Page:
Census to Eliminate ACS 3-year Estimates

The Census Bureau has announced their intention to eliminate the American Community Survey 3-year estimates products starting with the upcoming 2012-2014 estimates series. This is an important data produce that well impact small to medium sized communities nationwide.

If you aren’t familiar with the ACS product stream, annual period estimates are reported for 1-year, 3-year, and 5-year periods based on the population size of governmental and administrative geographies. This is because the ACS sample simply isn’t large enough to provide 1-year data for all areas. Areas of 65,000 or more can receive estimates based on one year of data collection. Areas between 20,000 and 64,999 receive estimates based on three years of data collection and all areas regardless of size receive estimates based on the full five year data collection period. The elimination of the 3-year estimates will impact a governmental and administrative units with greater than 20,000 population.

Here are a number of important issues that arise as a result of this decision and reasons why the Census Bureau should reconsider this cut of data products.

  • Nationwide, 39 million people or 12.2 percent of the nation’s population live in counties between 20,000 and 64,999 and 55 million people or 17.5 percent live in medium sized cities, villages and Census Designated Places. In seven states, over 30% of the population live in counties in the 20,000-64,999 range. In Vermont, 72 percent of the state’s population lives in counties that would be affected. All of these areas would lose this valuable data source.
  • The 3-year estimates are better than both the 1-year and 5-year data for time series comparisons. By the Census Bureau’s own recommendations, the use of non-overlapping periods for time series comparisons means that the 5-year estimates must span a 10 year period to allow for proper comparisons. The 3-year estimates allow for more frequent analysis and avoid much of the irregularity of the 1-year estimates. For example, the 3-year estimates allow for comparison of data from 2005-2007 to 2008-2010 and 2011-2013 (pre-recession, recession, and post-recession). Elimination of the 3-year estimates means such analysis has to rely on periods 2005-2009 and 2010-2014, none of which are useful for analyzing the impacts of the recent recession. This really provides the best example of the negative impact of reliance on the 5-year estimates. The 3-year estimates allow for analysis of the social and economic climate before and after the recession while the 5-year data would totally mask such sudden periods of economic distress. Analysis of any future recessionary periods would be greatly hampered by reliance on the 5-year estimates.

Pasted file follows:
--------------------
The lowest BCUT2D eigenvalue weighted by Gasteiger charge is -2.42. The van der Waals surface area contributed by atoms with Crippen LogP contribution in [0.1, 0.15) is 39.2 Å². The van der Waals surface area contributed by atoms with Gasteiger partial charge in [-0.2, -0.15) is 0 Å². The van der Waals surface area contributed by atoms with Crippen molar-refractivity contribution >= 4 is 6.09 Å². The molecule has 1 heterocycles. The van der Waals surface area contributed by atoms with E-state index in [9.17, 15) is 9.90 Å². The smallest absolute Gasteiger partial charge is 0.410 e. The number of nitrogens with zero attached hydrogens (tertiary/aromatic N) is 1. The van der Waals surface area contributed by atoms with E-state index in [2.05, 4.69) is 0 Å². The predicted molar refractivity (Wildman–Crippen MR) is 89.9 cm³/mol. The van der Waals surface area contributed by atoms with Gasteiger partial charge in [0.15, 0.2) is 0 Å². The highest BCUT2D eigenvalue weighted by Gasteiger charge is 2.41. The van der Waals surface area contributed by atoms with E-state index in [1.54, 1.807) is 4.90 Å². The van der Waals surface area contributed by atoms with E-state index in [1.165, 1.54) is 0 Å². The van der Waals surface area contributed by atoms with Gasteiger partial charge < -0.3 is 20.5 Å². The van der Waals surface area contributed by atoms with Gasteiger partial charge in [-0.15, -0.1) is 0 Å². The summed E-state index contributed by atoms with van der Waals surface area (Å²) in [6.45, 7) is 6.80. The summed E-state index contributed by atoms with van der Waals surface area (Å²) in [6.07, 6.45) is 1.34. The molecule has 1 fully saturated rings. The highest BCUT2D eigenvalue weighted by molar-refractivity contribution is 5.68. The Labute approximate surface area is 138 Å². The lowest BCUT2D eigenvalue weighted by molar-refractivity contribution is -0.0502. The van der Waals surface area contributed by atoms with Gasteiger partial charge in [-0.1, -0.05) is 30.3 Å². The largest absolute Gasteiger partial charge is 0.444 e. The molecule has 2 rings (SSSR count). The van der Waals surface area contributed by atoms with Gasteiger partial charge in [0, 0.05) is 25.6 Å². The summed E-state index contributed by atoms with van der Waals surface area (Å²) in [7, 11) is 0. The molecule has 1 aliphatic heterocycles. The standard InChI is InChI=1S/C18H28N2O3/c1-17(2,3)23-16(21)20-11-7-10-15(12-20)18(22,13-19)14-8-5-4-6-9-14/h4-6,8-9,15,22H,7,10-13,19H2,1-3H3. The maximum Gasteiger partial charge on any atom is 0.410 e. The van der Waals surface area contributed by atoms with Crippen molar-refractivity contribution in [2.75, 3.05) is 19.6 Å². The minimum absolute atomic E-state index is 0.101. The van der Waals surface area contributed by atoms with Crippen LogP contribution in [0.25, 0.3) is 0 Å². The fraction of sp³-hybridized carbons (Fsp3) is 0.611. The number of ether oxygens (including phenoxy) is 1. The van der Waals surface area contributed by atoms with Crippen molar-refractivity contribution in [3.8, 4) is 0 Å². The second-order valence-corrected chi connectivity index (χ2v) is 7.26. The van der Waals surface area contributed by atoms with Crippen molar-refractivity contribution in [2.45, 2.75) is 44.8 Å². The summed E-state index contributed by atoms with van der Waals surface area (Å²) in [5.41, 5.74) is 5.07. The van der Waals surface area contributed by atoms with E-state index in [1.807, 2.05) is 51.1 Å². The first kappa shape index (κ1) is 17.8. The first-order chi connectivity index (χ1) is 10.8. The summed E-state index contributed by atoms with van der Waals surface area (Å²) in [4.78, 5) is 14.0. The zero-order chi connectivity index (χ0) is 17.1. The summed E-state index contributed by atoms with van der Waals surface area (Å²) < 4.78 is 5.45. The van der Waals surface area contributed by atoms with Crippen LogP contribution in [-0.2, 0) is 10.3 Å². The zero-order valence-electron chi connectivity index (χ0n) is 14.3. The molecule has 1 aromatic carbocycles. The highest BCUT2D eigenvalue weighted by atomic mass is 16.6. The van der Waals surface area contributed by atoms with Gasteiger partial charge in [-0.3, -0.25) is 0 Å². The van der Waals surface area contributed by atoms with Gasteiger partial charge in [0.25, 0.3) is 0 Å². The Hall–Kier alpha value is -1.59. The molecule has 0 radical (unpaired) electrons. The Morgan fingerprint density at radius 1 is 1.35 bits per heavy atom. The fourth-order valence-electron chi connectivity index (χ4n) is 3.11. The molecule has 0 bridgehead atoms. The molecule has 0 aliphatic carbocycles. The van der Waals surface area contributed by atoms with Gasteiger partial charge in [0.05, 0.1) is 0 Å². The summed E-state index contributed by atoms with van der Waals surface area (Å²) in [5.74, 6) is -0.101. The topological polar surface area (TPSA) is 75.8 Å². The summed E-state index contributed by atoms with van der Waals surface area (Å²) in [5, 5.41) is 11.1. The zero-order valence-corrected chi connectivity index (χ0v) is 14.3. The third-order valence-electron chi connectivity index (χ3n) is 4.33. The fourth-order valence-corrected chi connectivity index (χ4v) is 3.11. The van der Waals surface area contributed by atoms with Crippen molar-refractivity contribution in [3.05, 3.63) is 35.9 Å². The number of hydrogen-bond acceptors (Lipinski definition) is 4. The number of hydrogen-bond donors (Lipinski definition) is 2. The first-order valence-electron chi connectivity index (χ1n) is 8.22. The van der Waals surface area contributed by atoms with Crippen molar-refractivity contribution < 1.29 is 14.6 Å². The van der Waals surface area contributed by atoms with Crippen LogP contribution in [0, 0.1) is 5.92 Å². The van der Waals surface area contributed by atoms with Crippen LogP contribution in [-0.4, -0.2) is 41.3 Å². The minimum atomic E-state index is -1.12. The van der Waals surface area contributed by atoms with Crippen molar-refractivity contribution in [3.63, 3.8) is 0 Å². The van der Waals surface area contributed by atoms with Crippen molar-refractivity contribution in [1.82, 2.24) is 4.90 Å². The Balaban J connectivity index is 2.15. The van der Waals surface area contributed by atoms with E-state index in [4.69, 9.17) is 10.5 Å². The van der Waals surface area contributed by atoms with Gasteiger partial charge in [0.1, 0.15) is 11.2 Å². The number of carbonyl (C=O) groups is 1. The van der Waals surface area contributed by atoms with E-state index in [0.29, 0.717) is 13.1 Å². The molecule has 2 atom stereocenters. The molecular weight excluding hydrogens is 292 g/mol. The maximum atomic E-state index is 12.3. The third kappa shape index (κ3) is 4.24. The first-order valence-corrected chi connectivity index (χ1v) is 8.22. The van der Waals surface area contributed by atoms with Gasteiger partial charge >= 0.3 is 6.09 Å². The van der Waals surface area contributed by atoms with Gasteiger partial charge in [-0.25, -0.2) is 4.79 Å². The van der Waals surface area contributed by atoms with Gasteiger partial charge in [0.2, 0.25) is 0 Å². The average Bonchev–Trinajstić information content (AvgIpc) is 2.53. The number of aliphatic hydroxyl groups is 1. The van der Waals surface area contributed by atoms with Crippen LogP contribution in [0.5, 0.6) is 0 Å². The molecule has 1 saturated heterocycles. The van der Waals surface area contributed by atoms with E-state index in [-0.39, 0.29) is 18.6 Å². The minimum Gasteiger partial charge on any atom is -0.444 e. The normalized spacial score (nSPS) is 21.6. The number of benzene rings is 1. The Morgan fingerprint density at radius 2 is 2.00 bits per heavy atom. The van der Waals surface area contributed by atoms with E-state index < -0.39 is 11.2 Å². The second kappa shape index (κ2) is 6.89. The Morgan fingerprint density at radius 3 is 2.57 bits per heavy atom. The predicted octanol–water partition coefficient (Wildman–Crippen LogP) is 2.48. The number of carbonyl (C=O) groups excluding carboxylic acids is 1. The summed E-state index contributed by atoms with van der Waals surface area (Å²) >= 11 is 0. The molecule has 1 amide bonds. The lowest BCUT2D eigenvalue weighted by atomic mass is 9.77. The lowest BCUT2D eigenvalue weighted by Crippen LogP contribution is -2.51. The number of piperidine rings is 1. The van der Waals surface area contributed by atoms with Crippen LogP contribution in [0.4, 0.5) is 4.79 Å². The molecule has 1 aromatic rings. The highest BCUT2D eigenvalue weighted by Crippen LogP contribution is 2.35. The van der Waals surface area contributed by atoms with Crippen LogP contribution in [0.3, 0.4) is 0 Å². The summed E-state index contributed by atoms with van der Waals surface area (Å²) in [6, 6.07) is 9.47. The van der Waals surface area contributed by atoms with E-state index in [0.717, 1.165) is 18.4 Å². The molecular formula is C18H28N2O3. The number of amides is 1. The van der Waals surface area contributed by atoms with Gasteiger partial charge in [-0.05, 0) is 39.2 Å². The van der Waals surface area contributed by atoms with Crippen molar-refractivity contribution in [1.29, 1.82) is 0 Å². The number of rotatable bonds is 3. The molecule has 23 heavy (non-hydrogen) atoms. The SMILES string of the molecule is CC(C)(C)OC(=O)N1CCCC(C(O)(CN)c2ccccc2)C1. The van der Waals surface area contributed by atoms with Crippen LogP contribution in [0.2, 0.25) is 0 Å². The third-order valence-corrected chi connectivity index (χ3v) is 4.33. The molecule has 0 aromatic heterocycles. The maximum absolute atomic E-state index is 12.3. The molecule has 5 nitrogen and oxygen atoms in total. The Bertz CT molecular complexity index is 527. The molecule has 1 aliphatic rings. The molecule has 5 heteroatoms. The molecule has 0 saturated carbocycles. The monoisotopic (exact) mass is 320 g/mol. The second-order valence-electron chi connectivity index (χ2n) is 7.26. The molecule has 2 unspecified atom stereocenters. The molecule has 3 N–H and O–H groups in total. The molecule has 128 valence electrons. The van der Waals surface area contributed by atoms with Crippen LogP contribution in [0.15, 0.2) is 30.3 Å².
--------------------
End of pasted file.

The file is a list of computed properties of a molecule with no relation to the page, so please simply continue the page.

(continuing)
• The 3-year estimates provide needed stability in the estimates over the 1-year data while still reflecting a reasonable time period for analysis. A simple measure like the poverty rate for the City of Albany, New York (population 97,000) shows considerable year-to-year variation that is not statistically significant and can be very misleading to data users. The 3-year estimates show a much more stable level of poverty and avoid the mistake of placing too great an emphasis on the reported data without verifying the margins of error, which unfortunately, is a problem for too many users.
  • Data suppression as a result of filtering is also an issue. Characteristic detail can be lost when suppression occurs and the 3-year data products have the advantage of larger sample sizes. Thus even the 1-year estimates, available for areas with higher population thresholds, can yield less data than the 3-year estimates. Again, resulting in a net loss of characteristic detail that the 3-year estimates provide.
  • Changes in questionnaire content, definitions and wording can negatively impact comparisons over time. Reliance on the 5-year estimates means that any changes in content require a prolonged period of data collection before being able to use comparable data items.
  • Just when data users have become comfortable with the ACS product stream and have learned how to use, and not use, the data, the Census Bureau is eliminating one of the most useful products. Part of the Census Bureau’s stated rationale for this cut is that the 3-year estimates were never intended to be a permanent part of the product stream. If that is the case, that position was never stated to the data user community. The 3-year estimates have become an important analytical tool for communities in that 20,000 to 65,000 range and the 5-year estimates simply don’t provide the needed portrait the ACS has provided for the past seven years.

These issues all reflect the importance of the 3-year estimates and their use in population analysis. The 3-year estimates are important for medium sized areas of 20,000 to 65,000 but they are also important for improved analysis in areas of over 65,000 where the 1-year data exhibits considerable variability and inconsistent trends.

You can comment on this proposed cut by directing correspondence to Mr. John Thompson, Director of the Census Bureau, Ms. Katherine Wallman, Chief Statistician at the Office of Management and Budget, and your local representatives.

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